Fantasy island - Page 4

Myles Cooper and Alexis Penney are making San Francisco ground zero for gay pop creativity

Alexis Penney (left) and Myles Cooper (right): new gay pop icons

"Myles [Cooper] and I nerd out over music and songwriting over text message. He's totally a visionary," Weiss goes on to enthuse. In the separate but connected sounds of Cooper, Penney, H.U.N.X. and Teengirl Fantasy, all the wonderful gender-blur and sexuality of 1992 -- when Lennox went solo and Boy George burst back into the limelight via The Crying Game — are remade anew, at a time when lifestyles feels like strait-jackets. There is inspiration to be taken from these artists' love and support for one another on a daily and a big-picture basis. It's the kind of force that can make changes within a broader culture, at least on small, rippling levels. This is gay pop in 2010: not striking mannered classic gay or rock poses, but instead allowing fabulous and tricky versions of one's self to manifest and bloom.

"I could talk for days about nothing," Penney says at one point, just before another night of High Fantasy begins. But really, she has something to say: "My relationship with music is that if I can't connect emotionally with it, I just don't like it." And another thing: "I get really messy and really wasted but I always know where I'm at and who I am." And another: "I always respect the person who you remember from the party. I want to be irreverent and confident enough to look like a freak." And another: "Everyone wants to be something, but not everyone admits it to themselves." And yet another: "I'm 23, I've tried every drug, I've never said no to sex, and here I am — I'm totally crazy."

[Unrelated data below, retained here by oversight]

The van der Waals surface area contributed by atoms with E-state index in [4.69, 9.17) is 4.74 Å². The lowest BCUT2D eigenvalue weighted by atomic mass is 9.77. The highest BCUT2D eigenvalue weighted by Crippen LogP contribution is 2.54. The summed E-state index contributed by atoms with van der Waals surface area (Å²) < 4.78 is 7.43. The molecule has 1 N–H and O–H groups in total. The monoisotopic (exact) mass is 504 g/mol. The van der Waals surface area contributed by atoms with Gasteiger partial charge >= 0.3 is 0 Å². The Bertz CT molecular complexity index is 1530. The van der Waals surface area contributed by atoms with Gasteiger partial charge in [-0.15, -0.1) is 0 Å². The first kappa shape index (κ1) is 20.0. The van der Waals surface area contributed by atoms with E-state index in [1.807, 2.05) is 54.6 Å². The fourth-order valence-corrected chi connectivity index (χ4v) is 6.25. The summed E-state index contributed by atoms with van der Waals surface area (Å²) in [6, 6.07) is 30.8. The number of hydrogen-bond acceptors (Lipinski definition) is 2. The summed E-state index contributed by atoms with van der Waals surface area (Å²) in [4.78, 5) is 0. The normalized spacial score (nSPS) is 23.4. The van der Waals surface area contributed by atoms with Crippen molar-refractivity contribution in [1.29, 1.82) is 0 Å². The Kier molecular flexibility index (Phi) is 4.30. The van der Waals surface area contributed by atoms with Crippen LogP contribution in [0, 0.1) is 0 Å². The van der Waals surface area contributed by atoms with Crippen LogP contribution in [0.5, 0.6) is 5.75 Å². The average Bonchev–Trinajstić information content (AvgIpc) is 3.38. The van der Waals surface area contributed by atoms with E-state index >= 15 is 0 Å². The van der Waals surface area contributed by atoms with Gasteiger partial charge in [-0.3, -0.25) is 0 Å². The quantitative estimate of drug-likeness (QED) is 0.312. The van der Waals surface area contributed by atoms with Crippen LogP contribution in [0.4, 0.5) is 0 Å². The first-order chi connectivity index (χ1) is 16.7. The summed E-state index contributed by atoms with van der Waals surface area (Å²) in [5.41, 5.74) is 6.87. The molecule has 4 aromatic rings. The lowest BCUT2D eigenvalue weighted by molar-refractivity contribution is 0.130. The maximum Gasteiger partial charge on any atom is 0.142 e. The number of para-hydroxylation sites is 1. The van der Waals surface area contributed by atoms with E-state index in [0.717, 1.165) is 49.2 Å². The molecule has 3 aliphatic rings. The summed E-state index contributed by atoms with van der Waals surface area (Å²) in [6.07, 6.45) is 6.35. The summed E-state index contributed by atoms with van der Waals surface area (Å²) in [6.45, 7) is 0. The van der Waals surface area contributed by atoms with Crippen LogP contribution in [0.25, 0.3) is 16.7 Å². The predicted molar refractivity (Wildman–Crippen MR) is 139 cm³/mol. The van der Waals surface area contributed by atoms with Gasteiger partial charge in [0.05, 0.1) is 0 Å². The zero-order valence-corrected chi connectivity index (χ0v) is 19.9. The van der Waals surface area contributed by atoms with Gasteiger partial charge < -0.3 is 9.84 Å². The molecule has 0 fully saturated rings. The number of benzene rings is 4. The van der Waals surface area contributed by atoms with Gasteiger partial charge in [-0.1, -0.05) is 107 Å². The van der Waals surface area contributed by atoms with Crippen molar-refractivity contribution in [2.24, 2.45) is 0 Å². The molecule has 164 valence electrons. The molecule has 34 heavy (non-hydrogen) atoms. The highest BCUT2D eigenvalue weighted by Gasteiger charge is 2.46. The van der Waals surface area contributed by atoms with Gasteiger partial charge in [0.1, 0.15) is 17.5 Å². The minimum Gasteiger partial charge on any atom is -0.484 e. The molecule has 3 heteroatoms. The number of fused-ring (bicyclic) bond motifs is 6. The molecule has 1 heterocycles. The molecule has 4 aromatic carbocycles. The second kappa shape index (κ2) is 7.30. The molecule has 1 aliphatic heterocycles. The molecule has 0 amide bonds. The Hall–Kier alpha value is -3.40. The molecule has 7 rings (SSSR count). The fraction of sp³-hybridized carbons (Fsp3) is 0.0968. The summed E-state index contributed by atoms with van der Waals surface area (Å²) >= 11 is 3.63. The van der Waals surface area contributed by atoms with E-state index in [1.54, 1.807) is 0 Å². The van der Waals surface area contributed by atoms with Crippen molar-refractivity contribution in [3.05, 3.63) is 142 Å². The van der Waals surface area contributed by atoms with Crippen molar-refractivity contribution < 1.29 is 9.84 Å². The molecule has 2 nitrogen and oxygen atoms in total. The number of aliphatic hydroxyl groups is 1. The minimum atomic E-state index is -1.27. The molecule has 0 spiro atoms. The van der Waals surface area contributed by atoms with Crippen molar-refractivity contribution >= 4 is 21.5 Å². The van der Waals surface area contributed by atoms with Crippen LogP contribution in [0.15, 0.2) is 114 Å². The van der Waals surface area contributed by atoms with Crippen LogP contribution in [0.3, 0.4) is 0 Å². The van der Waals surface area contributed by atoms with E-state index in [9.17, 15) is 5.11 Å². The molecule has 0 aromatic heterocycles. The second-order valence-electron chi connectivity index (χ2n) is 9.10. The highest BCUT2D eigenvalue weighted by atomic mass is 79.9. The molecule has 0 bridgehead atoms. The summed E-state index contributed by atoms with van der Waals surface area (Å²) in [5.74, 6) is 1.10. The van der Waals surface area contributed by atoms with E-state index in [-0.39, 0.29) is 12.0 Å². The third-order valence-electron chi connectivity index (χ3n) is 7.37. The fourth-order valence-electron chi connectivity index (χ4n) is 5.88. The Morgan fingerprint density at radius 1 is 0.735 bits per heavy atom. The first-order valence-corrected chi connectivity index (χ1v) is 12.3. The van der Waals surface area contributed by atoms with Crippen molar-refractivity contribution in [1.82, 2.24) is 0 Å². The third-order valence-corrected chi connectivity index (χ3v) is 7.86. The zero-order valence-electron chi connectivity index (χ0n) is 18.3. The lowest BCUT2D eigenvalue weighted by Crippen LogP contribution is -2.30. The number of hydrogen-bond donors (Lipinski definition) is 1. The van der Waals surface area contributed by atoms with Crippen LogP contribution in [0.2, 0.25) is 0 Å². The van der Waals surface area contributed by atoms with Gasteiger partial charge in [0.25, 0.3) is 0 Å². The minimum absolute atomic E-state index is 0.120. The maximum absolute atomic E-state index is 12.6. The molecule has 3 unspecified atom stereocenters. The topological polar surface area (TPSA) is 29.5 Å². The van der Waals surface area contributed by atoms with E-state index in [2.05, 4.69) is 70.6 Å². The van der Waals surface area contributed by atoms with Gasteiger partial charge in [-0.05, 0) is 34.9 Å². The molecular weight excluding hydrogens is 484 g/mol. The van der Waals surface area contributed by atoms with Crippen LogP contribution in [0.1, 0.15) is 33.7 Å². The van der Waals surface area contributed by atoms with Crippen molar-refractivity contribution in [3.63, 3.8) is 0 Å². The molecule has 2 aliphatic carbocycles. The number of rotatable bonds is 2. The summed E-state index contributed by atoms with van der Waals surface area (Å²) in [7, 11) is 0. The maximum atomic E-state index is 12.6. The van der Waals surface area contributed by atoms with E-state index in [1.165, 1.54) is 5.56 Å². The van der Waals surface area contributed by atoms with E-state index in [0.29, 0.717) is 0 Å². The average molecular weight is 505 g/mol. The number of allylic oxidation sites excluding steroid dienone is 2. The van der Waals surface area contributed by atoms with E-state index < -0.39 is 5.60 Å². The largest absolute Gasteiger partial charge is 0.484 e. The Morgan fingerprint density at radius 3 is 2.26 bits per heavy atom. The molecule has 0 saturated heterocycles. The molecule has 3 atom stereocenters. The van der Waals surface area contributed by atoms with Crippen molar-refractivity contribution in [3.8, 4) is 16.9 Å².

And — what the hell — one more thing: "I've got a lot to give. I've got a big heart, and a big boner."

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